There are sections of the Internal Revenue Code dedicated specifically to income and expenses of farming businesses. A portion of these sections addresses farming expenses related to business use of your home, which is the subject of this article.
This article is the seventh in a series on deductible business expenses associated with a farming business. The previous articles on deductible expenses covered Prepaid Farm Supplies, Prepaid Livestock Feed, Hired Labor, Interest, Taxes, Insurance, and Rent and Leasing.
Business Use of Your Home
You can deduct expenses related to the business use of your home if you use at least some part of your home exclusively and regularly for one or more of the following:
- The principal place of business for any business in which you engage
- The place to meet clients, customers, or patients as a normal part of your business
- There is a separate structure not attached to your home that you use for your business
You can consider your home office as your principle place of business and deduct expenses associated with it if you meet both of the following requirements:
- You use it exclusively and regularly for the administrative or management activities of your trade or business
- You have no other fixed or permanent location where you conduct a substantial amount of administrative or management activities of your trade or business
If you use only part of your home for your business, you must divide the expenses of operating your home between personal and business use.
There are two common methods of determining the amount you can deduct for business use:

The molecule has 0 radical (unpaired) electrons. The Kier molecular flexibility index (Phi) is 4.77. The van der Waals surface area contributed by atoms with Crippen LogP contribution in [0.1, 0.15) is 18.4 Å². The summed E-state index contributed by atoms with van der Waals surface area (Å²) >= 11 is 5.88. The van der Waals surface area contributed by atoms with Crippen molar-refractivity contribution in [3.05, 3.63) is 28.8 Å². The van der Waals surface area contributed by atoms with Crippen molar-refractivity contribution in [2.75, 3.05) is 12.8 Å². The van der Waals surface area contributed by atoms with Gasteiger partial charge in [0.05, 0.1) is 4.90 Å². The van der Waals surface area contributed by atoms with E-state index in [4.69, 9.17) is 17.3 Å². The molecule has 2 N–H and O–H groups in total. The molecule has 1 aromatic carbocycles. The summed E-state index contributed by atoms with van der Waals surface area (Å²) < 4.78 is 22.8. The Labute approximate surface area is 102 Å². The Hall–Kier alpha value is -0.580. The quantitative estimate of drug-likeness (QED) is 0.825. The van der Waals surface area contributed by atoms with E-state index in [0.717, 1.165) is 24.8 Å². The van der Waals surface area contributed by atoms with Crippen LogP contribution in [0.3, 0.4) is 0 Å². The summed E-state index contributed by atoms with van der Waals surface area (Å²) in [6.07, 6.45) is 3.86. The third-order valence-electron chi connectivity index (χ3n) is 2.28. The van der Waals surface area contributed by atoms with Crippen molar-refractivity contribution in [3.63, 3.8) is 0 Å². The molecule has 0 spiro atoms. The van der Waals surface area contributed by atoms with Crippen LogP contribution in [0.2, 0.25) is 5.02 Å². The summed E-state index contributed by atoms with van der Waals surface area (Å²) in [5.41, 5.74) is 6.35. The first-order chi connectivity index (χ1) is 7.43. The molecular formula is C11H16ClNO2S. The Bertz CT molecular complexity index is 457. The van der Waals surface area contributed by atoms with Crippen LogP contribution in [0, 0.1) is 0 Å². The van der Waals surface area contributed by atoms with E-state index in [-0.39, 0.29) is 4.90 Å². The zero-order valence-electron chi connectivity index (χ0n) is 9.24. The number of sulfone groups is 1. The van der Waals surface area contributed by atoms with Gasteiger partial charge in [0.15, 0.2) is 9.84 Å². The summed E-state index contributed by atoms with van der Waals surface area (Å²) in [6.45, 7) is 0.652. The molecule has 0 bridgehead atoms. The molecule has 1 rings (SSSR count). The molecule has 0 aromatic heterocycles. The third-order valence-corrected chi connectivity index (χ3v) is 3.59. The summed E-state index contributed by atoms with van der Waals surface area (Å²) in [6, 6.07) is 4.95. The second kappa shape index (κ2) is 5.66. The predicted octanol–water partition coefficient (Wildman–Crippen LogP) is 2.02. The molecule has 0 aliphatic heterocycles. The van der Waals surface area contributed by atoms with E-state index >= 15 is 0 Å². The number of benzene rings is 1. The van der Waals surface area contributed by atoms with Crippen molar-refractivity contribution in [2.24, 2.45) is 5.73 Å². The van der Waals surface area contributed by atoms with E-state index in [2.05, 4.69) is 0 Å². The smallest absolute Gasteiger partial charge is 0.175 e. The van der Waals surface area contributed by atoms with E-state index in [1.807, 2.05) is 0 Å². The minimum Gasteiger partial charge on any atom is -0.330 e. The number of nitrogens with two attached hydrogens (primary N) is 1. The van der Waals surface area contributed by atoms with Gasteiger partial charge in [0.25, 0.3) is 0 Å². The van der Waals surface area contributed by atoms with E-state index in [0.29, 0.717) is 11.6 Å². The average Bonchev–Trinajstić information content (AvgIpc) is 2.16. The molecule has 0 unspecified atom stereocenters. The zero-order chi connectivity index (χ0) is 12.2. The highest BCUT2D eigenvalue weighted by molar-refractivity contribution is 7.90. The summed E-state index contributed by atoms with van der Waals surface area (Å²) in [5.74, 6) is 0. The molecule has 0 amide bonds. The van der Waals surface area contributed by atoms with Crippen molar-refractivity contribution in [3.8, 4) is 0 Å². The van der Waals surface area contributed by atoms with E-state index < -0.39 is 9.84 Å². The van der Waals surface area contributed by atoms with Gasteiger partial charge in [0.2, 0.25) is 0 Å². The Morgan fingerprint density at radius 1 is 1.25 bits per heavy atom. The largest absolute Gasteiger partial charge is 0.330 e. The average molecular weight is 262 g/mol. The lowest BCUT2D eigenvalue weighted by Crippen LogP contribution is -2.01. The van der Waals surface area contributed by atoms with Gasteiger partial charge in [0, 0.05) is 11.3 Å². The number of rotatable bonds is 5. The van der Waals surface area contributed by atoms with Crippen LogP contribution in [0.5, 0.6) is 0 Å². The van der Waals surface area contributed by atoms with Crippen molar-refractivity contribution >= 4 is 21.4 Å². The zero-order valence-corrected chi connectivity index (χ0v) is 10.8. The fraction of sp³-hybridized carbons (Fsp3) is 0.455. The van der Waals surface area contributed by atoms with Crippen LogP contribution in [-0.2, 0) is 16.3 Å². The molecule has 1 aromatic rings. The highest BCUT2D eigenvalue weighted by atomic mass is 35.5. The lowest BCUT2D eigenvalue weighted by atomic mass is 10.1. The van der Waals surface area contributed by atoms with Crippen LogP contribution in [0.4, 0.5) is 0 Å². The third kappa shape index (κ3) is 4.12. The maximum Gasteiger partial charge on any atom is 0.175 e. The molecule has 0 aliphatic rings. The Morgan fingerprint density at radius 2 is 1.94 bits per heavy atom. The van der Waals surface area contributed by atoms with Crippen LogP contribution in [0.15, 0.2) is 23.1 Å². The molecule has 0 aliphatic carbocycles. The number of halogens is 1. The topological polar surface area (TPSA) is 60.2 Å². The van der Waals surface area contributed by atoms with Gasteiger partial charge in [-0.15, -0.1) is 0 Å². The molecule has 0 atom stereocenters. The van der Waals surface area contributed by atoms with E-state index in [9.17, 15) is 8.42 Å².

- Take the actual expenses of running your home and multiple that amount by the fraction of your home’s total square footage you use for your business. For example, if your home in 2,500 square feet and you have a home office that is 250 square feet, the fraction of your home used for business purposes is 10% (i.e., 250 / 2,500).
- Take the number of square feet of your home used for your business and multiply it by $5.
You may use the method that is most favorable to your tax situation. The area of your home used in either calculation cannot exceed 300 square feet.
If your gross income from farming is equal to or exceeds your total farm expenses, you can deduct all of your farm expenses. If your gross income from farming is less than your total farm expenses, your deduction for certain expenses related to the use of your home in your farming business is limited.
Your deduction for home expenses that are normally nondeductible (including depreciation, insurance, and utilities) cannot be more than your gross income from farming minus the following expenses:
- The business portion of expenses you could deduct if you did not use your home for business purposes (such as casualty and theft loss, mortgage interest, and real estate taxes)
- Farm expenses other than expenses related to use of your home
You can carry deductions over the deductible limit for the current year to the following tax year.
You cannot deduct the costs associated with basic local telephone service for the first telephone line run into your home, even if you have a home office. You can deduct the costs associated with long distance calls on that first telephone line, as well as the costs associated with a second phone line.
Cell phone charges for calls related to your business are deductible. If your cell phone is part of a plan that is also used by other members of the family, you must allocated and deduct only the portion applicable to business use.
Where can I get further help with my farming business income taxes?
A tax attorney is the best resource to help you with your income tax preparation. For those with a farming business, there are tax attorneys who are uniquely qualified to answer your tax questions.
If you call the telephone number at the top of this article or complete the form below, someone will get in touch with you to have you speak with a tax attorney. Remember the initial consultation with an attorney is free of charge, and only a tax attorney can offer you the benefit of attorney-client privilege. Therefore, you have every reason to get in touch with a tax attorney today.
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Mark has been a contributor to legal web sites related to bankruptcy, tax, and criminal law since 2011. He has an Accounting degree from Texas A&M University.